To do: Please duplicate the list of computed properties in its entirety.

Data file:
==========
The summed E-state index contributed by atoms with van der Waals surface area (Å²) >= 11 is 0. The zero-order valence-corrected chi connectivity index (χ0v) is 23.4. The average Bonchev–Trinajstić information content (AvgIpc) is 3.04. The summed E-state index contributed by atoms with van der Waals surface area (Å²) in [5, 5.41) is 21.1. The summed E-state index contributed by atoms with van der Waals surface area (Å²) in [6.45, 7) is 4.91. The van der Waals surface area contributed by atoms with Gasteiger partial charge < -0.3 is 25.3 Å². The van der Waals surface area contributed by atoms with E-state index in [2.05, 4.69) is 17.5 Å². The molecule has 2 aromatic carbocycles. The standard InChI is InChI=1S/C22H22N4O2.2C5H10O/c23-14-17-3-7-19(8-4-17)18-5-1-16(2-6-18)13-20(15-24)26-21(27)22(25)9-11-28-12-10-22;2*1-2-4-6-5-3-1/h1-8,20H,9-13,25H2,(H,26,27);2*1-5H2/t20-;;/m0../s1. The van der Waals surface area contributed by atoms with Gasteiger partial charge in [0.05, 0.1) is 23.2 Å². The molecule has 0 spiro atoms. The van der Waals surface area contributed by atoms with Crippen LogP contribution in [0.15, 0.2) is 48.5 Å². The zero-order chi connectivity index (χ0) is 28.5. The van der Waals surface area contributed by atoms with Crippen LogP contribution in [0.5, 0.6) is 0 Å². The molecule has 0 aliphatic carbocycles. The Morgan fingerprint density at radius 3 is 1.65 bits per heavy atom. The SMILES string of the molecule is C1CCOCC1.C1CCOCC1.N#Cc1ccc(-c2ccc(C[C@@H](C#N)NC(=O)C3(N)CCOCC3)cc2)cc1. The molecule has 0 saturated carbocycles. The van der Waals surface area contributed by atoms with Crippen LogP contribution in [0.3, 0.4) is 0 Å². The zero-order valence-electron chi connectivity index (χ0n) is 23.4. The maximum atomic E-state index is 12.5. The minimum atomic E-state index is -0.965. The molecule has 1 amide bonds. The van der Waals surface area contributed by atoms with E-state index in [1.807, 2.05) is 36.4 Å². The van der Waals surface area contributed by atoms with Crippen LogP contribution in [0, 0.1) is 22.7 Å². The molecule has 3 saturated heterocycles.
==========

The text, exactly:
The summed E-state index contributed by atoms with van der Waals surface area (Å²) >= 11 is 0. The zero-order valence-corrected chi connectivity index (χ0v) is 23.4. The average Bonchev–Trinajstić information content (AvgIpc) is 3.04. The summed E-state index contributed by atoms with van der Waals surface area (Å²) in [5, 5.41) is 21.1. The summed E-state index contributed by atoms with van der Waals surface area (Å²) in [6.45, 7) is 4.91. The van der Waals surface area contributed by atoms with Gasteiger partial charge < -0.3 is 25.3 Å². The van der Waals surface area contributed by atoms with E-state index in [2.05, 4.69) is 17.5 Å². The molecule has 2 aromatic carbocycles. The standard InChI is InChI=1S/C22H22N4O2.2C5H10O/c23-14-17-3-7-19(8-4-17)18-5-1-16(2-6-18)13-20(15-24)26-21(27)22(25)9-11-28-12-10-22;2*1-2-4-6-5-3-1/h1-8,20H,9-13,25H2,(H,26,27);2*1-5H2/t20-;;/m0../s1. The van der Waals surface area contributed by atoms with Gasteiger partial charge in [0.05, 0.1) is 23.2 Å². The molecule has 0 spiro atoms. The van der Waals surface area contributed by atoms with Crippen LogP contribution in [0.15, 0.2) is 48.5 Å². The zero-order chi connectivity index (χ0) is 28.5. The van der Waals surface area contributed by atoms with Crippen LogP contribution in [0.5, 0.6) is 0 Å². The molecule has 0 aliphatic carbocycles. The Morgan fingerprint density at radius 3 is 1.65 bits per heavy atom. The SMILES string of the molecule is C1CCOCC1.C1CCOCC1.N#Cc1ccc(-c2ccc(C[C@@H](C#N)NC(=O)C3(N)CCOCC3)cc2)cc1. The molecule has 0 saturated carbocycles. The van der Waals surface area contributed by atoms with Crippen LogP contribution in [0.3, 0.4) is 0 Å². The zero-order valence-electron chi connectivity index (χ0n) is 23.4. The maximum atomic E-state index is 12.5. The minimum atomic E-state index is -0.965. The molecule has 1 amide bonds. The van der Waals surface area contributed by atoms with E-state index in [1.807, 2.05) is 36.4 Å². The van der Waals surface area contributed by atoms with Crippen LogP contribution in [0, 0.1) is 22.7 Å². The molecule has 3 saturated heterocycles.